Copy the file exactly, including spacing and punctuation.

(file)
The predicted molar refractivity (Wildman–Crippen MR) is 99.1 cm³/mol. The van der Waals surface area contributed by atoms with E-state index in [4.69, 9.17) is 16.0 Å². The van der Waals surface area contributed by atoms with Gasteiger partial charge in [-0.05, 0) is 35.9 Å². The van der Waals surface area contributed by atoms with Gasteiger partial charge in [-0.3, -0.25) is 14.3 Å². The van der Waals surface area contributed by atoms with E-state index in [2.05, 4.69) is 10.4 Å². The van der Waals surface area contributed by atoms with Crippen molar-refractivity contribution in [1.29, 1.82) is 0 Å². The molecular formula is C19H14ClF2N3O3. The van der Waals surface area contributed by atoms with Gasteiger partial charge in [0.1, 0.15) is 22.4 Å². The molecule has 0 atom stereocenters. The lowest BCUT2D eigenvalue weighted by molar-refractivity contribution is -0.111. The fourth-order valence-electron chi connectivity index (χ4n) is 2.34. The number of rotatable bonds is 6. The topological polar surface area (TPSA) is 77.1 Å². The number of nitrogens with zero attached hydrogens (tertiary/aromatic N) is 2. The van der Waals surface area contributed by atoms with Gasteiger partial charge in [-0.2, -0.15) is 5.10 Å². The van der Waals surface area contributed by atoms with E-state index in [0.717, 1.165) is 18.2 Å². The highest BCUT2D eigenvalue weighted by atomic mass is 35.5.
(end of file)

The predicted molar refractivity (Wildman–Crippen MR) is 99.1 cm³/mol. The van der Waals surface area contributed by atoms with E-state index in [4.69, 9.17) is 16.0 Å². The van der Waals surface area contributed by atoms with Gasteiger partial charge in [-0.05, 0) is 35.9 Å². The van der Waals surface area contributed by atoms with Gasteiger partial charge in [-0.3, -0.25) is 14.3 Å². The van der Waals surface area contributed by atoms with E-state index in [2.05, 4.69) is 10.4 Å². The van der Waals surface area contributed by atoms with Crippen molar-refractivity contribution in [1.29, 1.82) is 0 Å². The molecular formula is C19H14ClF2N3O3. The van der Waals surface area contributed by atoms with Gasteiger partial charge in [0.1, 0.15) is 22.4 Å². The molecule has 0 atom stereocenters. The lowest BCUT2D eigenvalue weighted by molar-refractivity contribution is -0.111. The fourth-order valence-electron chi connectivity index (χ4n) is 2.34. The number of rotatable bonds is 6. The topological polar surface area (TPSA) is 77.1 Å². The number of nitrogens with zero attached hydrogens (tertiary/aromatic N) is 2. The van der Waals surface area contributed by atoms with Gasteiger partial charge in [-0.2, -0.15) is 5.10 Å². The van der Waals surface area contributed by atoms with E-state index in [0.717, 1.165) is 18.2 Å². The highest BCUT2D eigenvalue weighted by atomic mass is 35.5.